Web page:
After a Chemical reaction, the product gained is called Yield (Which is referred to as Reaction Yield). However, while making a chemical response theoretically (also known as the stoichiometric calculation), the gained product is known as the Theoretical Yield. And the product obtained from the actual experiment is known as Actual Yield. The actual yield is mostly less than the theoretical yield.
The Percent Yield is measured to calculate the efficiency of a chemical reaction. The 90% of Percent Yield refers to a 90% efficient reaction with 10% wastage. The wastage mostly occurs when some elements didn’t work correctly or failed to react.
The formula to calculate the Percent Yield is:
%Yield=(Actual Yield/Theoretical Yield)
Explanation Of Percent Yield:
To calculate Percent Yield, first, we have to find the values of Actual Yield and Theoretical Yield.
In a chemical reaction, there is no loss of mass or energy. So the equation which identifies the response should be balanced on the molecular level. The right side of a chemical reaction identifies the product gained from the answer.
The theoretical yield means the product gained from an efficient reaction. To get the actual value, let’s start with the limiting reactant.
The Limiting Reactant
Start by writing the chemical equation of the reaction. Some problems have already given the result. In that case, you have to check the little balance of the equation. As there is no change of mass and energy in a reaction, the two sides of the chemical equation should contain the same no. of molecules.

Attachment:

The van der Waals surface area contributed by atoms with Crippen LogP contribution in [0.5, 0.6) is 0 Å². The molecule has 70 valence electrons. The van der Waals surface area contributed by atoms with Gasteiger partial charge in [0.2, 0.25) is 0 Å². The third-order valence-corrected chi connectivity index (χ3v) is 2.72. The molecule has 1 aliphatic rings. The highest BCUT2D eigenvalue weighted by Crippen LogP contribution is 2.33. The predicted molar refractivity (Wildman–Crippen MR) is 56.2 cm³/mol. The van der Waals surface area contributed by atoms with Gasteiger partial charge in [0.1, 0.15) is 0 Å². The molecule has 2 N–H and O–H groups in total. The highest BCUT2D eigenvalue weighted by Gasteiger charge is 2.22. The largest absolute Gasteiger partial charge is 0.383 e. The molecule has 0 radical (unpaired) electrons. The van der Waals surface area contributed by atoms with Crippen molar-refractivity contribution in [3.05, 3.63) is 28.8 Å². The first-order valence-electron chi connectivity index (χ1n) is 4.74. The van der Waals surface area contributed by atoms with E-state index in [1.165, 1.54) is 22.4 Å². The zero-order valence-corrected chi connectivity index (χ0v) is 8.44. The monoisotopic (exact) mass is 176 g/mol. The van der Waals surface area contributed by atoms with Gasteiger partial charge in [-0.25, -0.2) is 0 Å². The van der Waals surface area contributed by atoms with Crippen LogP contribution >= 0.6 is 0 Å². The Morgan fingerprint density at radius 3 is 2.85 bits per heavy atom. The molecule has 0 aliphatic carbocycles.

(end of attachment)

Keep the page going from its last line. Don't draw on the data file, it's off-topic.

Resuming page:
The elements on the left side of an equation are called Reactants as they take part in the chemical reaction. Check the molar mass of each atom from the reactant group. Multiply each molar mass with the no. of molecules present in that group.
Let’s say that the group contains O2. Now the Molar mass of O (Oxygen) is about 16g/mol. So the Total molar mass of O2 = 16×2= 32g/mol
Find the molecular mass of each atom in an above-said way and add them to find out the total molecular mass of the reactant.
Going further, now write the amount of each atom taken for the reaction in gram and divide them with their molar mass to transfer them to the mole. By sharing the moles of one reactant with other, you’ll get a ratio which will be the same as the product side.
As you see, in a chemical reaction, one reactant gets used up before the others. So the quantity of the product we gained from the response is limited by the reagent. So by comparing the ratios, we can find the limiting reactant.
Now, returning to the balanced equation, start dividing the molecule number of your desired product by the limiting reactant molecule number. The answer will be the theoretical yield of the desired product in moles. By multiplying the solution with the molecular mass of the compound, we can get the mass of the return in gram.
Calculating Percent Yield
Write the actual yield of the experiment. If you’re experimenting by yourself, write down the actual mass of the product gained from the reaction. If you’re solving a problem given to you, the actual ceremony will be provided for the use.
After that, divide the actual yield by the theoretical yield. But remember to keep both in the same unit (typically grams for better calculation). The result will be a unit-less ratio. Now multiply it with 100 to get the Percent Yield.
In this section, we’ve learnt to determine the Percent Yield from a Chemical reaction. I hope that you’ve found your right answer.